Last week, I attended the Wainhouse Research Collaboration Futures Summit ’09 in Boston. Topics of discussion ranged from collaboration to videoconferencing to synchronous distance learning. Some highlights include:
- A presentation from Sascha Hach of Google, demonstrating the latest collaboration applications in the cloud, including working on a spreadsheet with three people at the same time. Another interesting note: Google’s collaboration applications will be available to businesses for a flat fee of $50 per user per year — an amazing deal for an SMB. Hach invited all users to test out the new applications and pushing them to their limits. “It’s always good to break things so that we can make them better,” he said.
- An amazingly cool presentation on the future of technology, including a video of MIT’s Sixth Sense technology. The technology can also be replicated with an iPhone and a mirror. If you haven’t seen the video, watch it — you will be blown away.
- A panel discussion with six experts discussing collaboration deployment strategies, and whether hosted vs. managed services vs. do it yourself was a better option.
I also had the chance to sit down with one of these experts, Steve Bleiberg of Johnson & Johnson, to discuss some of the UC choices being made at J&J. He provided me with a few really interesting insights:
- When it comes to Microsoft vs. Cisco for UC, Microsoft OCS has a huge advantage for companies that deploy other Microsoft applications. For companies with huge Microsoft contracts, Microsoft will throw in OCS for free. And it’s hard to compete with free.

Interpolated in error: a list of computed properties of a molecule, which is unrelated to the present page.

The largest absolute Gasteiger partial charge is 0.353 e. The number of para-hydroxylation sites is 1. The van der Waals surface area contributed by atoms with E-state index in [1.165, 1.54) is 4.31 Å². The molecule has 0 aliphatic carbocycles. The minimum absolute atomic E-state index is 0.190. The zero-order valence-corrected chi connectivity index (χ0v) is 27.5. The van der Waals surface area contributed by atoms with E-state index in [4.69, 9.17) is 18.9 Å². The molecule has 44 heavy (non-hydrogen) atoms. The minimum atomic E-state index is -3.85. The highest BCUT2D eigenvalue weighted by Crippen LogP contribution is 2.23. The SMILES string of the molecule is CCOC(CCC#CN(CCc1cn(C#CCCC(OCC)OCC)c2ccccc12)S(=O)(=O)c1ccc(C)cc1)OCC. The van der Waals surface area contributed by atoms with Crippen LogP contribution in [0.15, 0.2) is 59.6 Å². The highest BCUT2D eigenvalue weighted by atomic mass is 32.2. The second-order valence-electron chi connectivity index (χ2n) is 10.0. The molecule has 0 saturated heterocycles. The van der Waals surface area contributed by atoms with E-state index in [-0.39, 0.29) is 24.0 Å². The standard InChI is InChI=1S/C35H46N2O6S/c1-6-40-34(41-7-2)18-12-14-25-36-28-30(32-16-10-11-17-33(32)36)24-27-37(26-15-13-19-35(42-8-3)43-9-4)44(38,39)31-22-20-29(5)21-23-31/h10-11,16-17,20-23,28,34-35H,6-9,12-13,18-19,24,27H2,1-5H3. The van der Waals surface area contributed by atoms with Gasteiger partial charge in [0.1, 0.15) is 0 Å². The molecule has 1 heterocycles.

- No matter what kind of service provider you employ, there will always be a DIY aspect. There’s also the matter of knowing how to use a service provider, and for what tasks based on your own IT staff. Steve likened it to owning a house and paying the city for water — you still need to hire a plumber, maybe a gas company, and then you also need to know how to turn on your own faucets.
- Cisco is king when it comes to networking gear. But when it comes to UC and desktop videoconferencing, engineers and IT departments tend to see that as not network, but desktop. And most engineers trust their desktops to Microsoft, so Microsoft has that inherent edge over Cisco and Cisco has to overcome that hurdle and be seen as “desktop” if they want to win contracts. This is not to say that Microsoft is better than Cisco, but just that Cisco has that much more work cut out for them to sell their UC solutions.
Be sure to check out my blog entry with video highlights from the exhibit floor at the Wainhouse Research Collaboration Futures Summit ’09.